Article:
Julie Jason: How many funds topped the S&P 500 index?
I’m in research mode, and I’m wondering: Since the stock market returned about 36 percent cumulative over the past three years through November 2017 (10.8 percent annualized), did any fund managers or ETFs (exchange-traded funds) do better?
Using Steele Mutual Fund Expert’s database, I found quite a few. After eliminating duplicate share classes, I found 977 funds that beat the Standard & Poor’s 500 index (I used an SPDR S&P 500 ETF — ticker: SPY — to represent an investment in the market).
To my surprise, only 74 funds were leveraged. I expected more.
Leveraged funds use higher-risk strategies, seeking to maximize movements of the market to amplify returns. The leveraged funds included growth; aggressive growth; growth and income; small company; financial, health, natural resources (inverse); technology; real estate; and utility funds. The 74 leveraged funds’ three-year returns ranged from a high of 65.1 percent (155.2 percent cumulative) to a low of 11 percent (30.3 cumulative).
That left 903 funds that were not leveraged, including the highest performer, which achieved a 193 percent annualized return for the three-year period (2,421 percent cumulative).
By the way, if you can guess the fund, I’ll send you a copy of my book “Managing Retirement Wealth.” Email me at firstname.lastname@example.org. I’ll announce it in an upcoming column.
Most of the outperformers were growth funds (41 percent), followed by small-company funds (21 percent).
Five percent (51 funds) were growth and income funds, which are generally lower in risk (measured by beta) than S&P 500 index funds. However, this group’s average beta was higher at 1.09. Returns ranged from a high of 16.2 percent (56.8 percent cumulative) to a low of 10.9 percent (36.5 percent cumulative), with yields ranging from a high of 4.7 percent to a low of zero.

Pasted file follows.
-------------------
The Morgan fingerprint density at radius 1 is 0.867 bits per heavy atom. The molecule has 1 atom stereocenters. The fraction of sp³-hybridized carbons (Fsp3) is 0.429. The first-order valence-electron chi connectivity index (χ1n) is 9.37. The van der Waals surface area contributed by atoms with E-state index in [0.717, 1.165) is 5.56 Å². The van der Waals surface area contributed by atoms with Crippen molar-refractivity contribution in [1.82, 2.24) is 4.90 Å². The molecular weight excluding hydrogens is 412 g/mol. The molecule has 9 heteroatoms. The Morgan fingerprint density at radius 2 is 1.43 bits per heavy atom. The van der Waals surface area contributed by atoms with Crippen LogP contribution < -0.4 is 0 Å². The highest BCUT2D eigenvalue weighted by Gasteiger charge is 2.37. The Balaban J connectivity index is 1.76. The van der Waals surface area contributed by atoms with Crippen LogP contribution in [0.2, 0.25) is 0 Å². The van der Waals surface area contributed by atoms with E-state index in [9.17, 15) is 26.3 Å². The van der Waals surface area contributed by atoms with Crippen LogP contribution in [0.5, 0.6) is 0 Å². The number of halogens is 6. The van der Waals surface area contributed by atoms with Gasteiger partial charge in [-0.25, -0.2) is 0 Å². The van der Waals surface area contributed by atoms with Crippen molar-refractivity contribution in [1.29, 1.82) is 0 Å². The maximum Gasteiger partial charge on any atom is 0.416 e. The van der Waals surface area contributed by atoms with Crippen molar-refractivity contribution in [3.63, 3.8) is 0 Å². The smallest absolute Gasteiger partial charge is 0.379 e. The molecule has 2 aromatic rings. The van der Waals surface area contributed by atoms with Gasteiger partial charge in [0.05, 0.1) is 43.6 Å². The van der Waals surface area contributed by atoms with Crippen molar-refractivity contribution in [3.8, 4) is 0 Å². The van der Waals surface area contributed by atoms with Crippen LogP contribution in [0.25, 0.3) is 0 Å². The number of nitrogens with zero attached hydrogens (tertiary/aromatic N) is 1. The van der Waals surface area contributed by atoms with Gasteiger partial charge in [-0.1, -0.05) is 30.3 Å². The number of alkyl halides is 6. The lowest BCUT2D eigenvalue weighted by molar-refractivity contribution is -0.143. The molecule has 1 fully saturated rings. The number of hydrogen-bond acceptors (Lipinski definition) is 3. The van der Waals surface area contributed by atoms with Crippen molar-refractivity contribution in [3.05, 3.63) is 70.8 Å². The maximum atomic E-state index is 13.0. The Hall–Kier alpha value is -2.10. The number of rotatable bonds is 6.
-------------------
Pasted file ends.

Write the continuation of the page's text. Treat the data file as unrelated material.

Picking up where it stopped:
Let me give you a few examples, but only for intellectual curiosity and not for investment selection: That would involve quite a bit more research.
The grouping included SPDR S&P Dividend ETF (ticker: SDY), with a dividend yield of 2.3 percent and a three-year average return of 11.1 percent (37.4 percent cumulative) and a beta of 0.84.
It also included PowerShares High Yield Equity Dividend Achiever ETF (ticker: PEY), with a 3.2 percent yield, average annual returns of 14.3 percent (49.5 percent cumulative) and a beta of 0.74, as well as PIMCO Stocks PLUS Long Duration Institutional (ticker: PSLDX), with a yield of 4 percent, an average annual return of 15.1 percent (52.4 percent cumulative) for the three-year period and a beta of 1.02. Then there was WisdomTree U.S. Quality Dividend Growth ETF (ticker: DGRW), with a 12-month yield of 1.7 percent, three-year annual returns of 11.8 percent (39.7 percent cumulative) and a beta of 1.04.
Returning to the broad list (all 977 funds, including leveraged funds), 12 had returns higher than 30 percent annualized for the three years. Forty-nine had returns between 20 and 30 percent. One hundred fifty-three had returns between 15 and 20 percent.
And the remainder, the majority (763 of 977), were between 15 percent and 10.9 percent, beating the S&P 500 index return of 10.8 percent.
You also have to wonder how these outperformers achieved higher returns. Did they take on greater risk than the S&P 500? The majority did, but a large percentage (411 of the 977 funds) did not. These funds outperformed the S&P 500 ETF on an absolute return basis as well as a risk-adjusted basis.
There are a lot of ways to make money in the stock market — and a lot of research tools available to provide insights. Researching returns is not a way to select investments. After all, return history is someone else’s experience. If you would like to talk about the methodology of choosing mutual funds, let me know — that can be the subject of a future column.
Julie Jason, JD, LLM, a personal money manager (Jackson, Grant of Stamford, Conn.) and award-winning author, welcomes your questions/comments (email@example.com). To hear Julie speak, visit www.juliejason.com/events.